Study Guide

Lucy: A Novel Plot Analysis

By Jamaica Kincaid

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Plot Analysis

Exposition (Initial Situation)

Coming to (North) America

Nineteen-year old Lucy comes to the U.S. from a Caribbean island and begins work as a live-in babysitter for Mariah and Lewis's four kids. As in any exposition worth its salt, we get to know our main characters a bit as we follow Lucy through her first few weeks on the job. 

Rising Action (Conflict, Complication)

Can you Say Culture Clash (five times fast)?

Despite being good at the whole babysitting gig, Lucy has some trouble adjusting to life with the family. The characters' different cultural backgrounds and life experiences lead to some bigtime misunderstandings and conflicts.

Climax (Crisis, Turning Point)

Movin' On

After learning that her father has died, Lucy quits her job as Supernanny and moves into her own place with her buddy Peggy. The weird thing about this climax is that it's not presented in some big dramatic scene as your typical climax usually is. Yes, we do get to watch Lucy as she receives the news of her father's death. But it's not until later when she's living in her new pad that she tells us that this event was, in fact, the turning point that inspired her to make the really big move of leaving her job and her old digs in order to strike out on her own.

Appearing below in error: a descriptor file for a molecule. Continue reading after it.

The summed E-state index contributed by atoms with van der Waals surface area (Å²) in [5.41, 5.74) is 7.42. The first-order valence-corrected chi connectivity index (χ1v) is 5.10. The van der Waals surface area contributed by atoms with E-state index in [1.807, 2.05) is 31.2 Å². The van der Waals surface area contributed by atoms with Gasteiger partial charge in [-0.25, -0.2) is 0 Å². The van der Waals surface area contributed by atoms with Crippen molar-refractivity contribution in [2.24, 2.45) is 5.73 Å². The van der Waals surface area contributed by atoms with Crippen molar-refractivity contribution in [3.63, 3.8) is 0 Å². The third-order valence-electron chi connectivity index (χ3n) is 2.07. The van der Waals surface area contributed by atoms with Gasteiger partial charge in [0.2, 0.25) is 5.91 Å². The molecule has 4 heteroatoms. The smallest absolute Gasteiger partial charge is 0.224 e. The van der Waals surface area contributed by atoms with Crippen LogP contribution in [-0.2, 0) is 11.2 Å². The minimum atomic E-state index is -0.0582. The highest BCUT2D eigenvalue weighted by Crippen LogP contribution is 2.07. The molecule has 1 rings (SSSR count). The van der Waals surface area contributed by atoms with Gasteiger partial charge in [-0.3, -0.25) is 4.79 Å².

Falling Action

New Girl

Lucy starts life in her new apartment and in her new secretarial job. We're not given anywhere near as much detail about the new job as we were with the nanny job. Likewise, her living situation with Peggy isn't as detailed as her time with the family was. So instead of creating new complications and pushing the story forward, this part of the novel signals to us that the story is definitely winding down.

Resolution (Denouement)

(Un)Happily Ever After

This isn't the most uplifting way to wrap things up, but it's the only resolution we've got: even though she's completely independent now that she doesn't have to answer to Mariah and Lewis, Lucy realizes she still isn't satisfied with life. Bummer. She does, however, start writing in a journal in her very final act of the novel, so maybe, just maybe, she's on the road to figuring out what might bring her happiness.

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